BEST BETS: "Jessica Jones," "Big Trouble/Escape from New York" & More October 2016 Highlights
Legal | A 16-year-old in Nantes, France, was arrested last week for posting a cartoon on Facebook that mocks the Charlie Hebdo killings; the charge is “advocating terrorism.” The cartoon shows someone holding a copy of Charlie Hebdo and being struck by bullets. Electronic Intifada posts what is most likely the offending cartoon (it had been shared widely on social media), a takeoff on one of the more notorious Charlie Hebdo covers, accompanied by the text, “Charlie Hebdo is shit. It doesn’t stop bullets.” The original cover featured a cartoon of an Egyptian protestor holding the Koran, with text that read, “The Quran is shit, it doesn’t stop bullets.” [France 3]
Publishing | Sales were down in 2014 for Diamond Book Distributors, even though the industry overall had an up year. The reason: DBD lost a key client, Dark Horse, to Random House. Nonetheless, Vice President Kuo-Yu Liang sees good things in store for 2015, including strong sales of indie graphic novels, expanding international sales, and the much-anticipated March: Book Two, which was released this week. [Publishers Weekly]
Courtesy of Neil Gaiman, we’re treated to an all-too-brief preview, with the covers, of P. Craig Russell’s adaptation of The Graveyard Book, the author’s award-winning 2008 children’s novel.
Russell, a longtime Gaiman collaborator, is joined on the two-volume graphic novel by an impressive roster of artists, each illustrating one chapter: Kevin Nowlan, Tony Harris, Scott Hampton, Galen Showman, Jill Thompson and Stephen B. Scott on the first book, and David Lafuente, Hampton, Nowlan and Showman on the second.
The first volume will be released on July 29, followed by the second on Sept. 30.
Legal | A dancer seriously injured last month during a performance of the Broadway musical Spider-Man: Turn Off the Dark insists the accident was caused by malfunctioning equipment and not, as the show’s producers contend, by human error. Daniel Curry made the claim in documents filed Monday in Manhattan Supreme Court that seek to prevent the production from altering or destroying the computerized stage lift before his experts can inspect the equipment in preparation for a potential civil lawsuit. He’s also requesting maintenance records and any internal reports about the accident. The 23-year-old Curry was injured during the Aug. 15 performance of Spider-Man when his leg was pinned in an automated trap door. According to court papers, he suffered fractured legs and a fractured foot, and has had to undergo surgeries and unspecified amputations. [New York Daily News, The New York Times]
Retailer Things From Another World has again partnered with the Comic Book Legal Defense Fund for the charity’s auction at Comic-Con International. For the fifth annual event, creators ranging from Jill Thompson and Jonathan Case to Roger Langridge and Charlie Adlard have donated artwork in an effort to raise more than $100,000 for the CBLDF.
Some five dozen artists are participating; you can see some of the artwork below and on the TFAW website. You can bid July 20 during the CBLDF Auction at Comic-Con.
A heated Twitter conversation that began Wednesday with Jimmy Palmiotti saying it was “a crime” Amanda Conner didn’t receive an Eisner Award nomination for her work on Silk Spectre took an unexpected turn when Landry Walker pointed to a blog post by Eisner judge Frank Santoro in which he lists all the creators who contributed to Before Watchmen and says, “I refuse to buy or read anything by these folks.”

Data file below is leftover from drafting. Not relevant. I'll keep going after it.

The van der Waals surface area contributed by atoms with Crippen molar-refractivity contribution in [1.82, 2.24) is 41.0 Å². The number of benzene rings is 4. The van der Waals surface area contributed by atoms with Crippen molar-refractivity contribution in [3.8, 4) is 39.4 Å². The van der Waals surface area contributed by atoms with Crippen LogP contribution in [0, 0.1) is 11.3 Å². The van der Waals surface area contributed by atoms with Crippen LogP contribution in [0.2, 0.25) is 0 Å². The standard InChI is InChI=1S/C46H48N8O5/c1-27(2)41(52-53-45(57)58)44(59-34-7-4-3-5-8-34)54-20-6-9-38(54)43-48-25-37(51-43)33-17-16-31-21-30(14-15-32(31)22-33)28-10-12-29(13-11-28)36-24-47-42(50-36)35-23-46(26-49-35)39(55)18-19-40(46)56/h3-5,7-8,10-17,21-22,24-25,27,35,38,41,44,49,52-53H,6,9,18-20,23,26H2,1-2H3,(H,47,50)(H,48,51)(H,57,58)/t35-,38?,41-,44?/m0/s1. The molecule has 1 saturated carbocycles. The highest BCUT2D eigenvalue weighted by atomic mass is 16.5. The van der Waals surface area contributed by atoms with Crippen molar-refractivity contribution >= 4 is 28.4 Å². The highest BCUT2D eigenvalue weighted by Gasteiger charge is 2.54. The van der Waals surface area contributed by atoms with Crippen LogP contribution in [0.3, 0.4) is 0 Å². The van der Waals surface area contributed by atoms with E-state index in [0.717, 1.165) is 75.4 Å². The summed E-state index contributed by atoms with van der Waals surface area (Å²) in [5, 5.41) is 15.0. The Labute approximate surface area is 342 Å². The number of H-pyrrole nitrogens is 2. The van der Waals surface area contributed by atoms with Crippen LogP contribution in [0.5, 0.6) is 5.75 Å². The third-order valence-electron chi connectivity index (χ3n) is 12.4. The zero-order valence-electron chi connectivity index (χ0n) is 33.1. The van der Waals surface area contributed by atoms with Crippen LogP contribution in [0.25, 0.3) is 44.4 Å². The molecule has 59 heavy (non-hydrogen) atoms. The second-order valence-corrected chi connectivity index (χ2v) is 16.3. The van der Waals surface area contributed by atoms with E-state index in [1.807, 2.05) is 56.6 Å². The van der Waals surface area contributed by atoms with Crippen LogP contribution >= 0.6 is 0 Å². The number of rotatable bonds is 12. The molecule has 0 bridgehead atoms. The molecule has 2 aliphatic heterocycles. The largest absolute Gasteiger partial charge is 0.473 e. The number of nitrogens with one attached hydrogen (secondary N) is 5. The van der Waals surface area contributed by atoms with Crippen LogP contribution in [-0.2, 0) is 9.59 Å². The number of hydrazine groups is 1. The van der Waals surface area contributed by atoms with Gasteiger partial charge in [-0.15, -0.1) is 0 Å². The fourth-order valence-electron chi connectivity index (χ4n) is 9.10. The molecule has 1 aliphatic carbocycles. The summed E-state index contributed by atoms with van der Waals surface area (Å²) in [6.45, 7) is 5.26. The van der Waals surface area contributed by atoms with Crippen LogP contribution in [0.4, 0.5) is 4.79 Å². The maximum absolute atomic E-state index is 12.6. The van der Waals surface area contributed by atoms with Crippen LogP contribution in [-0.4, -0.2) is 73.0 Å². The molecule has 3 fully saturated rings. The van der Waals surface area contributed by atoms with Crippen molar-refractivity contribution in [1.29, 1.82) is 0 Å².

“HOLY SHIT… how could he be a judge then??” Palmiotti replied.
The easy answer is that if everyone who expressed an opinion was eliminated from consideration, there would be no one left to be an Eisner judge. However, Josh Flanagan of iFanboy went straight to Santoro for a response:
CM Punk might have had a rough Sunday taking on the Undertaker and his unbeaten streak at Wrestlemania, but his week seems to be getting better: The WWE has released a new shirt for the former WWE champion designed by Beasts of Burden artist Jill Thompson.
Thompson is no stranger to the wrestling world, having designed gear for Daniel Bryan and having teamed with Mick Foley for a couple of wrestling-themed kids’ books. And Punk,a comics fan, recently penned the intro to the Avengers vs. X-Men hardcover. Now where’s that Marvel book they once talked about?
Hello and welcome to What Are You Reading?, our weekly look at all the comics and other stuff we’ve been reading lately. Our special guests today are Brendan Tobin and Pedro Delgado, who run the March MODOK Madness site. And with this being March, the madness is in full swing, so head over there to check out a lot of fun art featuring everyone’s favorite big-headed villain.
To see what Brendan, Pedro and the Robot 6 crew have been reading, click below.
Epic artist P. Craig Russell has become well known for his collaborations with author Neil Gaiman over the past couple of decades, and in recent years he’s adapted several of the author’s short stories and prose novels into comics form. But now for his next hat trick, he’s enlisted a Magnificent
Seven Nine-esque group of artists to illustrate individual chapters for his adaptation of Gaiman’s celebrated 2008 children’s fantasy novel The Graveyard Book, announced in June.
As Russell told Comic Book Resources in a weekend interview, he’s writing the script and doing the layouts for the 352-page book, with a murderer’s row of artists coming in behind him to illustrate it. Joining Russell is Michael Golden, David LaFuente, Jill Thompson, Kevin Nowlan, Tony Harris, Galen Showman and Scott Hampton. Russell said Hampton’s contribution will be about 100 pages, and that Nowlan is drawing the first story.